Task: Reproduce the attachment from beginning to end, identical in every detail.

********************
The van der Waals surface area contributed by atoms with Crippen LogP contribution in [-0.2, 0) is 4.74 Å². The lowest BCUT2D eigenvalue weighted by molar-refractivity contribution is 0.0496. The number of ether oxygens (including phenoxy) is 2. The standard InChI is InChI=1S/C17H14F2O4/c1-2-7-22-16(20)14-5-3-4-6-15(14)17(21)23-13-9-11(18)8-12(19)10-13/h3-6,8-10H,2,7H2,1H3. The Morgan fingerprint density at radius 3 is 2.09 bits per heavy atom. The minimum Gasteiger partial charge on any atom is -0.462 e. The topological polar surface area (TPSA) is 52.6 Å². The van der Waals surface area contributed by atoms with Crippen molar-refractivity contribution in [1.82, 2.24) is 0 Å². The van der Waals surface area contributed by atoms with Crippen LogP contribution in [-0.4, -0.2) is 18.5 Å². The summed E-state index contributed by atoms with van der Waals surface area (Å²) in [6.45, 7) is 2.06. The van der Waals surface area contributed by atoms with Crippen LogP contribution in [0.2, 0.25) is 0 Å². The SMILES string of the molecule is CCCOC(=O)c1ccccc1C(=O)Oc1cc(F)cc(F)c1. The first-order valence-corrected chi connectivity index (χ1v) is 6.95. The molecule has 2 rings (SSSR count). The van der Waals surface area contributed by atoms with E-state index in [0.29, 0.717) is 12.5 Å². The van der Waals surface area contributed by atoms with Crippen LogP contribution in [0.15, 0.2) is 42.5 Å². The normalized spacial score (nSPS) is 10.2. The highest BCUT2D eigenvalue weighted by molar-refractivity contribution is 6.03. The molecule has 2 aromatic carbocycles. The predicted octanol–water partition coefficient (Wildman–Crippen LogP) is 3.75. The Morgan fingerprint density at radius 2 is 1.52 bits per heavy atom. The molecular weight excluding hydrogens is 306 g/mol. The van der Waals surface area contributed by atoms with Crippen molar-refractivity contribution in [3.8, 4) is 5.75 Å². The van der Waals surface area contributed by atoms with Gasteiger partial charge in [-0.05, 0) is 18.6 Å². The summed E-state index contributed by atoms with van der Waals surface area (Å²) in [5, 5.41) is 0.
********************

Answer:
The van der Waals surface area contributed by atoms with Crippen LogP contribution in [-0.2, 0) is 4.74 Å². The lowest BCUT2D eigenvalue weighted by molar-refractivity contribution is 0.0496. The number of ether oxygens (including phenoxy) is 2. The standard InChI is InChI=1S/C17H14F2O4/c1-2-7-22-16(20)14-5-3-4-6-15(14)17(21)23-13-9-11(18)8-12(19)10-13/h3-6,8-10H,2,7H2,1H3. The Morgan fingerprint density at radius 3 is 2.09 bits per heavy atom. The minimum Gasteiger partial charge on any atom is -0.462 e. The topological polar surface area (TPSA) is 52.6 Å². The van der Waals surface area contributed by atoms with Crippen molar-refractivity contribution in [1.82, 2.24) is 0 Å². The van der Waals surface area contributed by atoms with Crippen LogP contribution in [-0.4, -0.2) is 18.5 Å². The summed E-state index contributed by atoms with van der Waals surface area (Å²) in [6.45, 7) is 2.06. The van der Waals surface area contributed by atoms with Crippen LogP contribution in [0.2, 0.25) is 0 Å². The SMILES string of the molecule is CCCOC(=O)c1ccccc1C(=O)Oc1cc(F)cc(F)c1. The first-order valence-corrected chi connectivity index (χ1v) is 6.95. The molecule has 2 rings (SSSR count). The van der Waals surface area contributed by atoms with E-state index in [0.29, 0.717) is 12.5 Å². The van der Waals surface area contributed by atoms with Crippen LogP contribution in [0.15, 0.2) is 42.5 Å². The normalized spacial score (nSPS) is 10.2. The highest BCUT2D eigenvalue weighted by molar-refractivity contribution is 6.03. The molecule has 2 aromatic carbocycles. The predicted octanol–water partition coefficient (Wildman–Crippen LogP) is 3.75. The Morgan fingerprint density at radius 2 is 1.52 bits per heavy atom. The molecular weight excluding hydrogens is 306 g/mol. The van der Waals surface area contributed by atoms with Crippen molar-refractivity contribution in [3.8, 4) is 5.75 Å². The van der Waals surface area contributed by atoms with Gasteiger partial charge in [-0.05, 0) is 18.6 Å². The summed E-state index contributed by atoms with van der Waals surface area (Å²) in [5, 5.41) is 0.